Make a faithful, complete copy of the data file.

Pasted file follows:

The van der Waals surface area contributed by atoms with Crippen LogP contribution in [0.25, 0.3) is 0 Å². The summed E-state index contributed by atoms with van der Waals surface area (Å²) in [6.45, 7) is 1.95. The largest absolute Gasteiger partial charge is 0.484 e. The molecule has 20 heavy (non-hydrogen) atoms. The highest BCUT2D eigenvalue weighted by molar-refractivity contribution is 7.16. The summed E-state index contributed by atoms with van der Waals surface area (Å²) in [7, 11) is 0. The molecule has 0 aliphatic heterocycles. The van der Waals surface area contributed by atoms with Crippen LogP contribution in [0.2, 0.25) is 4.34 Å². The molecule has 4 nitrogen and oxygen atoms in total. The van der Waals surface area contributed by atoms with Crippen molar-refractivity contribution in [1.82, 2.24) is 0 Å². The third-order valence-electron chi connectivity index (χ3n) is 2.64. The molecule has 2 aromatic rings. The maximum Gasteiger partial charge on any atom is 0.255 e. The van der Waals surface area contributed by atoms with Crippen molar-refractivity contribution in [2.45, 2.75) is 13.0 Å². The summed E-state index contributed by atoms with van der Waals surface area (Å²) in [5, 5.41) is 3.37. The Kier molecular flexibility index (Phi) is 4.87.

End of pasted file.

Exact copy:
The van der Waals surface area contributed by atoms with Crippen LogP contribution in [0.25, 0.3) is 0 Å². The summed E-state index contributed by atoms with van der Waals surface area (Å²) in [6.45, 7) is 1.95. The largest absolute Gasteiger partial charge is 0.484 e. The molecule has 20 heavy (non-hydrogen) atoms. The highest BCUT2D eigenvalue weighted by molar-refractivity contribution is 7.16. The summed E-state index contributed by atoms with van der Waals surface area (Å²) in [7, 11) is 0. The molecule has 0 aliphatic heterocycles. The van der Waals surface area contributed by atoms with Crippen LogP contribution in [0.2, 0.25) is 4.34 Å². The molecule has 4 nitrogen and oxygen atoms in total. The van der Waals surface area contributed by atoms with Crippen molar-refractivity contribution in [1.82, 2.24) is 0 Å². The third-order valence-electron chi connectivity index (χ3n) is 2.64. The molecule has 2 aromatic rings. The maximum Gasteiger partial charge on any atom is 0.255 e. The van der Waals surface area contributed by atoms with Crippen molar-refractivity contribution in [2.45, 2.75) is 13.0 Å². The summed E-state index contributed by atoms with van der Waals surface area (Å²) in [5, 5.41) is 3.37. The Kier molecular flexibility index (Phi) is 4.87.